Attorneys for British tourist Gavin Cox and MGM Resorts make their closing arguments in the David Copperfield civil trial at the Regional Justice Center in Las Vegas. (K.M. Cannon/Las Vegas Review-Journal)
UNLV Surgeon Performs Successful Rare Pancreas Surgery
Las Vegas resident Mary Duda underwent a pancreatoduodenectomy, or Whipple procedure, for her pancreatic cancer. While the grandmother of 19 recovered, her doctors say she's one of the lucky ones. Pancreatic surgery can be risky and has a high morbidity rate. (Madelyn Reese/ Las Vegas Review-Journal)
Former Las Vegas police explorer sentenced to 25 years to life in prison
Former Las Vegas police explorer Joshua Honea sentenced to 25 years to life in prison for sexual assault of a minor, but was allowed to remain free on bail pending appeal. (K.M. Cannon/Las Vegas Review-Journal)
Golden Knights Fans Line Up to Grab Their Conference Champions Gear
Golden Knights fans lined up at City National Arena Monday to snap up Conference Champions gear and other memorabilia the day after the Golden Knights won the Stanley Cup Conference Finals. (Madelyn Reese/ Las Vegas-Review Journal)
Las Vegas shooting survivor has surprise reunion
Oct. 1 mass shooting survivors Taylor Stovall and Parker Gabel meet for the first time since Gabel helped the injured Stovall to an ambulance the night of the shooting. Stovall, then 17, was shot in the arm. They met Friday at the Tropicana.
Hawaii volcano presser
Talmadge Magno of Hawaii Civil Defense gives an update on the Kilauea volcano
Same-Sex Weddings on the Rise in Las Vegas
Allie and Tara Shima finally tied the knot. They've been together for five years and have both been married before. This time, they wanted something simple, quick and cheap, but it still had to feel special. The couple chose Las Vegas. (Madelyn Reese/ Las Vegas Review-Journal)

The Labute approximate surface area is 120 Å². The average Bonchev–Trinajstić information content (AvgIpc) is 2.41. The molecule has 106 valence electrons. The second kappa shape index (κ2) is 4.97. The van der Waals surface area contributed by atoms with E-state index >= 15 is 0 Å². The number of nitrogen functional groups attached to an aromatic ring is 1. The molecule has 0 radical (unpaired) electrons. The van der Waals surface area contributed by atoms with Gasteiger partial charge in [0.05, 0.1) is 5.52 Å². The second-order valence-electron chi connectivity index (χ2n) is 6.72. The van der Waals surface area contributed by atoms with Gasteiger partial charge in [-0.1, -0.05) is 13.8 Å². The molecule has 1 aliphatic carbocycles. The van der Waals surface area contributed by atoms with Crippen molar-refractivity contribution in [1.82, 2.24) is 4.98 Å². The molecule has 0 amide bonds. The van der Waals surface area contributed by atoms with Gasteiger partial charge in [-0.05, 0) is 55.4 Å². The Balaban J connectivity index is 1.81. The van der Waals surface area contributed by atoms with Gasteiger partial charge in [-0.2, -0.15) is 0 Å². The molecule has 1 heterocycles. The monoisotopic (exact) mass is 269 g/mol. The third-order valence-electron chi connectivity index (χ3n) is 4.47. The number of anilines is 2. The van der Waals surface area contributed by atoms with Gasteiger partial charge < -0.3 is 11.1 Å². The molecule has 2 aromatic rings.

Courtyard Homeless Resource Center begins building in Las Vegas
Las Vegas Mayor Carolyn Goodman and Ward 3 Councilman Bob Coffin kicked off the demolition of buildings where the Courtyard Homeless Resource Center will be built. (Bizuayehu Tesfaye/Las Vegas Review-Journal) @bizutesfaye
Father of fallen Marine to throw out first pitch
Rich Perez, father of Rich Perez Jr. who died while serving in the Marines in Iraq, talks about throwing out the first pitch at the Las Vegas 51s baseball game on Memorial Day. (K.M. Cannon/Las Vegas Review-Journal)
"Yanny" or "Laurel" hearing test has gone viral
'Yanny' or 'Laurel?' This Hearing Test Has Gone Viral This hearing test has gone viral on social media with some hearing "Yanny" while others swear hearing "Laurel." The voice is actually saying "Laurel," but the pitch was changed, causing some to hear "Yanny."
LVMPD Briefs on Year's Sixth Officer-Involved Shooting
Las Vegas police have identified the officer who shot a shovel-wielding woman on Saturday as 23-year-old Ondre Wills.
Police release body camera footage of shovel-wielding woman
Las Vegas police identified the woman they said threatened neighbors with a skillet Saturday night. Officer Ondre Wills, 23, shot at Sommer Richards, 34, multiple times on Big Sur Drive, near Nellis Boulevard and Desert Inn Road. Police responded to the area after receiving reports that the woman was armed with a shovel. Police said the woman chased neighbors and a security guard. Wills got between Richards and the others and repeatedly told her to drop the shovel. The woman instead turned and moved toward a person who was standing nearby before the officer fired shots. Police said she bit another officer as he attempted to render aid. Richards remains in serious but stable condition.